Do Health Insurers Deserve the Latest Public Hit?

by Dan Diamond, California Healthline Contributing Editor

The federal health reform law arguably wouldn’t have passed Congress if not for health insurers — a dubious and accidental achievement, in the eyes of many payers.

Anthem Blue Cross’ early 2010 decision to hike rates by as much as 39% provided the political cover for some House Democrats to back the reform bill, which at the time was idling in Congress. Seizing the moment, the legislation’s supporters bashed insurers’ behavior and argued that reforms would slow premium hikes while ending the industry’s worst practices, like rescinding coverage from sick patients.

Recent weeks are starting to echo last spring.

A year into the federal overhaul, health insurance premiums are still rising and small businesses have been disproportionately hit, the New York Times notes. In California, Anthem Blue Cross has again announced a rate hike, effective May 1, which means that some policyholders will face a cumulative rise in premiums of more than 40% in less than a year. Blue Shield of California also plans to raise rates by as much as 59%, prompting anger and public protests last week.

Insurers say that soaring health care costs have forced them to raise their rates. But patient advocates blame another culprit: Wall Street.

Point: Health Insurers’ Profits Must Be Reined In

Consumer watchdog Health Care for America Now released a report last week that found the nation’s five largest health insurers had collectively profited by $11.7 billion in 2010. According to the HCAN analysis, the five companies’ profits increased by 51% between 2008 and 2010, with the group citing “Wall Street-driven trends,” like spending less on medical care and collecting more in premiums. The “companies’ financial success is the result of a business model that avoids risk and provides less care,” said Ethan Rome, HCAN’s executive director. The group cites the report as evidence for maintaining the health law.

Others say that focusing on profit margins ignores a statistic that further illustrates insurers’ financial strength: return on equity. The companies are required to carry significant capital in order to cover potential payouts, which tends to tamp down year-to-year profits as insurers stockpile considerable assets. Moreover, “insurance companies rarely ever lose money … they just lay off their staff and start denying claims,” one commenter wrote on economist Tyler Cowen’s financial blog. “That’s what has people upset, not the relative profit margin but rather the consistent profits.”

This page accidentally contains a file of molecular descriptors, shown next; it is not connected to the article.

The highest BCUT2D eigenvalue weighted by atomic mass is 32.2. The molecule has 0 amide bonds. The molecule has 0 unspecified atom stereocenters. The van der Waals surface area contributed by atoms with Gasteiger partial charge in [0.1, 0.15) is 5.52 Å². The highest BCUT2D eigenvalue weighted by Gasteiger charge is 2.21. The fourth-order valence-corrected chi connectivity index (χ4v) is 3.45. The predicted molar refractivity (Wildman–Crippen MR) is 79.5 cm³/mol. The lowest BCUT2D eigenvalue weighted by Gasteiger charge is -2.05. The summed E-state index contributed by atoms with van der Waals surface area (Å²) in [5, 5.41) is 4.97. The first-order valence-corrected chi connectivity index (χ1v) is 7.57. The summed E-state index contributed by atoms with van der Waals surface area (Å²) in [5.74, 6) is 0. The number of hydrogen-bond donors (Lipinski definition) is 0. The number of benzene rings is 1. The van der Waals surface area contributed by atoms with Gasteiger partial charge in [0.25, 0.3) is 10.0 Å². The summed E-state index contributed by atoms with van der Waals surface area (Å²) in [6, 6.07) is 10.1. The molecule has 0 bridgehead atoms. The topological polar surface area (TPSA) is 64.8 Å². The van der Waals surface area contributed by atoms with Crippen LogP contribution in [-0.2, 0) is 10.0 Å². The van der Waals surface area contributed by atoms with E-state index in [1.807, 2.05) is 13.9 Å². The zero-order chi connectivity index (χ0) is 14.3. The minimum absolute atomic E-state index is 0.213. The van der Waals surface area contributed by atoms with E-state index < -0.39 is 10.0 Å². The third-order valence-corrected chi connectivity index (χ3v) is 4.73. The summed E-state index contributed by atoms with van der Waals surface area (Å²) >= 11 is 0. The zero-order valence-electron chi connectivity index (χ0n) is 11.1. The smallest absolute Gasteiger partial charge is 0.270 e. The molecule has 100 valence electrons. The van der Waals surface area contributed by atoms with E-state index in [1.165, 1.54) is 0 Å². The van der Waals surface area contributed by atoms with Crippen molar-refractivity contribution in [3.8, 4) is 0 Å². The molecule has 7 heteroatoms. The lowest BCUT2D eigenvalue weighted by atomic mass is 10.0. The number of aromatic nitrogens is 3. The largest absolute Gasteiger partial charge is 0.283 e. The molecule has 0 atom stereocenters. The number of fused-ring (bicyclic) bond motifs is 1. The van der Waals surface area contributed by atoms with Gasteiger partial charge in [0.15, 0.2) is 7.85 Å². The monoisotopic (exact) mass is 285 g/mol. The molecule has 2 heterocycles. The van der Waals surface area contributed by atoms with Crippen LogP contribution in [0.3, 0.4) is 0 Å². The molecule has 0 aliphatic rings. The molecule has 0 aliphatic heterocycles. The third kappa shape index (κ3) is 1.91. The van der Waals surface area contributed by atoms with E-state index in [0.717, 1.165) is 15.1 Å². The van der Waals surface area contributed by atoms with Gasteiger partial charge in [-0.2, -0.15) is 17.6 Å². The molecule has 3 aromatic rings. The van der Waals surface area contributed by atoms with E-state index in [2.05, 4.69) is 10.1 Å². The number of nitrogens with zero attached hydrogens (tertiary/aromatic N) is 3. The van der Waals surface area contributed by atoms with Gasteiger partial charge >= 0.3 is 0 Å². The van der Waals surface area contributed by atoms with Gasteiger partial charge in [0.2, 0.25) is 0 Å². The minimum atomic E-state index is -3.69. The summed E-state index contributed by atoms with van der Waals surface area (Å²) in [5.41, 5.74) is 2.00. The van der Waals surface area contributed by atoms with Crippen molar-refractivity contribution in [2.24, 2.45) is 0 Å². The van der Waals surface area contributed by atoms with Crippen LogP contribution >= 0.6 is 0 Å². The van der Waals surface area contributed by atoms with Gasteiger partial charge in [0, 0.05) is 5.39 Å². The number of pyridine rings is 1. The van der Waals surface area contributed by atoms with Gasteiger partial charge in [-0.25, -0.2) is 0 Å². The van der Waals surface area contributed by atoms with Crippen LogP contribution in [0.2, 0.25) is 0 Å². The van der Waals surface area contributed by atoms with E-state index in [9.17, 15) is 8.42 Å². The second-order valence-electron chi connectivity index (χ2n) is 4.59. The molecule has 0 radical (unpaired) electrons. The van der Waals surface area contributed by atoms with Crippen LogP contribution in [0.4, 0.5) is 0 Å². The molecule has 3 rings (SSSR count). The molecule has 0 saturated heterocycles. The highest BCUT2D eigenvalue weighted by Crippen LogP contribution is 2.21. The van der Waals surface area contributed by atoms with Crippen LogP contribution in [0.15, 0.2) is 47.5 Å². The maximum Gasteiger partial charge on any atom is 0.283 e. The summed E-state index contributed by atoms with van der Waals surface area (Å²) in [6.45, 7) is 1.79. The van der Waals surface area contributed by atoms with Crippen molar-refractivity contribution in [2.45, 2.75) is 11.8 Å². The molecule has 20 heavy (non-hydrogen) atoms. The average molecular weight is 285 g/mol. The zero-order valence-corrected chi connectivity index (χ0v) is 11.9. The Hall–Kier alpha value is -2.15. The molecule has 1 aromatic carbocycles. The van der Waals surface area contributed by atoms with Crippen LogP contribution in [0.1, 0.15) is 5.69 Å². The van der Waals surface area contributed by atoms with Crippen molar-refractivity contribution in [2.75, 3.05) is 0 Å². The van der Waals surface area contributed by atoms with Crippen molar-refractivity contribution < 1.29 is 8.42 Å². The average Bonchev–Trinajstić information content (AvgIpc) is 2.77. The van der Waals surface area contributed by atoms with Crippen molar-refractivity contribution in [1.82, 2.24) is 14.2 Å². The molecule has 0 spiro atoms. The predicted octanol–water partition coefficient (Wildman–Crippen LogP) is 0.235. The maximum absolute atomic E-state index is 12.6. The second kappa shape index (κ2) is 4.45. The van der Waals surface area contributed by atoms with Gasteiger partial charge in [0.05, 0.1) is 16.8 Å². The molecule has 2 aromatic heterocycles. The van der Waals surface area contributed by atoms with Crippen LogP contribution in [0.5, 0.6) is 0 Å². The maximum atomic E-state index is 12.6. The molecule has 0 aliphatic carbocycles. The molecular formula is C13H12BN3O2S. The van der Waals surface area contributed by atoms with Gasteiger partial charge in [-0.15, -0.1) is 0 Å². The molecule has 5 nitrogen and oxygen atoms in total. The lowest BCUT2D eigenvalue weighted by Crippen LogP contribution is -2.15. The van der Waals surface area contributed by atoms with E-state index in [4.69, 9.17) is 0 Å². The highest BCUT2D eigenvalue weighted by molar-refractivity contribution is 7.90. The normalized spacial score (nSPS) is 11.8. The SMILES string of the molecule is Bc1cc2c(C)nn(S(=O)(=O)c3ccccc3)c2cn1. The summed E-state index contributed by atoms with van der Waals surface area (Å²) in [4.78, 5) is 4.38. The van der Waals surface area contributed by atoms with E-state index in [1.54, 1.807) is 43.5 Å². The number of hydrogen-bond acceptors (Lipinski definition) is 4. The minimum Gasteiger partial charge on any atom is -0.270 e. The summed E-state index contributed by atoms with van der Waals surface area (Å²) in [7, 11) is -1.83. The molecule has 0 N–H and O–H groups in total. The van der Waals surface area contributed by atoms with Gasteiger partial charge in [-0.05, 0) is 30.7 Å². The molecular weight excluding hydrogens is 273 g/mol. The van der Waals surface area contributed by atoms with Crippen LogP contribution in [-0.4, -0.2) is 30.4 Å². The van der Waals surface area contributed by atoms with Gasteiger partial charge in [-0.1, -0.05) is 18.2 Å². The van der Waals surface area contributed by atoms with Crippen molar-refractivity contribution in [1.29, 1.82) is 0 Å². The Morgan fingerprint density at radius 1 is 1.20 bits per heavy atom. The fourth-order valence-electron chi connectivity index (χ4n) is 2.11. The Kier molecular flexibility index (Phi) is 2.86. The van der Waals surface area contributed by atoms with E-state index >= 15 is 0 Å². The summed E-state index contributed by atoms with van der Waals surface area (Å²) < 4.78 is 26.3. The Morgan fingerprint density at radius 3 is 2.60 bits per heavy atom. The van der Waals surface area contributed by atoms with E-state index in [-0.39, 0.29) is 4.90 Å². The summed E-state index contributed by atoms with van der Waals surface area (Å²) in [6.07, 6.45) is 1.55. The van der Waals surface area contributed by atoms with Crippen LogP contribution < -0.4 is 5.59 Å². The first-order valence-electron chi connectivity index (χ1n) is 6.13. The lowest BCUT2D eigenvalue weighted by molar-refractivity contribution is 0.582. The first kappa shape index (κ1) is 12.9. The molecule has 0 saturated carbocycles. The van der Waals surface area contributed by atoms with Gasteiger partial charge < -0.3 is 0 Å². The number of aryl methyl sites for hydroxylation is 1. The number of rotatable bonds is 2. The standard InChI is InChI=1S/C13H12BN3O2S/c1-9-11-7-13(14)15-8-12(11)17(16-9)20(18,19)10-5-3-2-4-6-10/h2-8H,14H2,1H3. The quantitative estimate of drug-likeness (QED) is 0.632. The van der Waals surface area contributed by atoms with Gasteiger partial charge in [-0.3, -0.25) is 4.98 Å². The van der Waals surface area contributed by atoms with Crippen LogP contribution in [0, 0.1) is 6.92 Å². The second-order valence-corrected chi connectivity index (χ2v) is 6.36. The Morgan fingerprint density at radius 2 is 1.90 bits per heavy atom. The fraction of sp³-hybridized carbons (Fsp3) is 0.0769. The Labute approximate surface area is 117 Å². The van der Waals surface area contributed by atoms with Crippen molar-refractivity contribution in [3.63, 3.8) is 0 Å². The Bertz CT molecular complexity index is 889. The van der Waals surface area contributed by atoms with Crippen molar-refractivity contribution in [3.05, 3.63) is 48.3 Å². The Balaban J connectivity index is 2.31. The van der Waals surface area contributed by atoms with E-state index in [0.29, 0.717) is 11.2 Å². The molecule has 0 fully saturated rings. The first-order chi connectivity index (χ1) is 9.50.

Counterpoint: Health Insurers Are Less Profitable Than Many Assume

However, some argue that private insurers are being unfairly demonized — again — and their financial success is being dramatically overblown.

Forbes blogger Avik Roy contends that “health insurance is one of the least profitable industries in America.” According to Roy, publicly traded health insurers averaged a “measly 4%” profit margin in 2010, compared with profit margins of 20% for cigarette manufacturers, 13% for soft-drink manufacturers. “If health insurers are profit-hoarding devils, so is the rest of the private economy,” Roy concludes.

Meanwhile, a Government Accountability Office report released last week found the federal government made about $48 billion in improper payments to traditional Medicare fee-for-service plans in 2010. Noting that Medicare fraud represented nearly $4 to every $1 in top insurers’ profits, Jeffrey Anderson of the Weekly Standard concludes that “private insurers may never manage to make nearly as much money as government-run health care programs manage to lose.”

Further, some argue that health providers — and not payers — have more pricing power in the nation’s health care system and deserve greater responsibility for spiraling health costs. Trying to tamp down rising premiums in his state, New Hampshire Gov. John Lynch (D) recently called for a moratorium on new hospital construction, arguing that hospitals are using “excess cash” for “advertising, trying to attract market share from each other, buying physician and laboratory practices across the state, and then increasing overhead charges to patients.”

Looking Ahead: Premium Hikes Promise Continued Scrutiny

The dust-up over insurer profits is setting the table for the next big fight: how the federal health reform law will oversee payers and guard against unnecessary rate hikes.

CMS has laid out its proposal on which information insurers will have to disclose to consumers about excessive premium rate increases. However, Consumer Watchdog warns that many health insurers could keep their reasons for hiking rates a secret under the current plan.

Citing local payers’ planned rate hikes, a San Francisco Chronicle editorial argues that the California Legislature should approve a bill (AB 52) to give the insurance commissioner the power to reject some premium increases. According to the editorial, “Californians deserve to have reasonable prices for health care. These increases are not.”

Meanwhile, insurers are pushing back on other aspects of the reform law, such as requirements to spend a certain amount of premium dollars on patient care. Former Cigna executive Wendell Potter contends that if insurance industry leaders “get what they’re lobbying for, the [medical-loss ratio] requirement will essentially be meaningless, and consumers will probably never see a dime of the promised rebates.”

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